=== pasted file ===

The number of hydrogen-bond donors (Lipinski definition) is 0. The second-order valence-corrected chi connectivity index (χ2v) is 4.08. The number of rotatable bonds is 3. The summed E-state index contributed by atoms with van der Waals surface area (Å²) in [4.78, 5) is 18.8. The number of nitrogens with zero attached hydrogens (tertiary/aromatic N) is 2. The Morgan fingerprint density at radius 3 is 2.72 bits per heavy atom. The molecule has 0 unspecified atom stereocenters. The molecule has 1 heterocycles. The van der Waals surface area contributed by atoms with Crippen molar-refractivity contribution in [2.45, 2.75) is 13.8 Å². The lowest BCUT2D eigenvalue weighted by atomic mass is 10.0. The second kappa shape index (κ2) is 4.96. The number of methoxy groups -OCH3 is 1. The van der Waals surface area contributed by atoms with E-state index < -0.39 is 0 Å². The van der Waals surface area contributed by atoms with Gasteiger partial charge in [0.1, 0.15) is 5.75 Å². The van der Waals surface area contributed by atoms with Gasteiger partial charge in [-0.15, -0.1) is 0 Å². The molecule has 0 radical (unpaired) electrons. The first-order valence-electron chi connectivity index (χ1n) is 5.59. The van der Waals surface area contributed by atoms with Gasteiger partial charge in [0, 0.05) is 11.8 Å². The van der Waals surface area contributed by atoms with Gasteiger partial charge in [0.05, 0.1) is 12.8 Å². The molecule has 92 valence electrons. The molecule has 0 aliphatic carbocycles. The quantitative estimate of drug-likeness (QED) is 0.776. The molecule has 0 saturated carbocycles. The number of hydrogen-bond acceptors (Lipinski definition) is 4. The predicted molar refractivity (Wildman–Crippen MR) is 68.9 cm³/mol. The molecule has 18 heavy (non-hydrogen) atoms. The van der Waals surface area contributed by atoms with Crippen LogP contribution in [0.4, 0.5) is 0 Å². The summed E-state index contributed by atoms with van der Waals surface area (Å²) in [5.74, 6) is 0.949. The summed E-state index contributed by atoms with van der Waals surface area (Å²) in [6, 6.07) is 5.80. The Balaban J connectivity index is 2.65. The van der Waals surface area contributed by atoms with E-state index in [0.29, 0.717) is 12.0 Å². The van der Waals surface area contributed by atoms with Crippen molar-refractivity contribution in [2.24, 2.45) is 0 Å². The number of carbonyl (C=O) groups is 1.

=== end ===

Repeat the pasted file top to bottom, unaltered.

The number of hydrogen-bond donors (Lipinski definition) is 0. The second-order valence-corrected chi connectivity index (χ2v) is 4.08. The number of rotatable bonds is 3. The summed E-state index contributed by atoms with van der Waals surface area (Å²) in [4.78, 5) is 18.8. The number of nitrogens with zero attached hydrogens (tertiary/aromatic N) is 2. The Morgan fingerprint density at radius 3 is 2.72 bits per heavy atom. The molecule has 0 unspecified atom stereocenters. The molecule has 1 heterocycles. The van der Waals surface area contributed by atoms with Crippen molar-refractivity contribution in [2.45, 2.75) is 13.8 Å². The lowest BCUT2D eigenvalue weighted by atomic mass is 10.0. The second kappa shape index (κ2) is 4.96. The number of methoxy groups -OCH3 is 1. The van der Waals surface area contributed by atoms with E-state index < -0.39 is 0 Å². The van der Waals surface area contributed by atoms with Gasteiger partial charge in [0.1, 0.15) is 5.75 Å². The van der Waals surface area contributed by atoms with Gasteiger partial charge in [-0.15, -0.1) is 0 Å². The molecule has 0 radical (unpaired) electrons. The first-order valence-electron chi connectivity index (χ1n) is 5.59. The van der Waals surface area contributed by atoms with Gasteiger partial charge in [0, 0.05) is 11.8 Å². The van der Waals surface area contributed by atoms with Gasteiger partial charge in [0.05, 0.1) is 12.8 Å². The molecule has 92 valence electrons. The molecule has 0 aliphatic carbocycles. The quantitative estimate of drug-likeness (QED) is 0.776. The molecule has 0 saturated carbocycles. The number of hydrogen-bond acceptors (Lipinski definition) is 4. The predicted molar refractivity (Wildman–Crippen MR) is 68.9 cm³/mol. The molecule has 18 heavy (non-hydrogen) atoms. The van der Waals surface area contributed by atoms with Crippen LogP contribution in [0.4, 0.5) is 0 Å². The summed E-state index contributed by atoms with van der Waals surface area (Å²) in [5.74, 6) is 0.949. The summed E-state index contributed by atoms with van der Waals surface area (Å²) in [6, 6.07) is 5.80. The Balaban J connectivity index is 2.65. The van der Waals surface area contributed by atoms with E-state index in [0.29, 0.717) is 12.0 Å². The van der Waals surface area contributed by atoms with Crippen molar-refractivity contribution in [2.24, 2.45) is 0 Å². The number of carbonyl (C=O) groups is 1.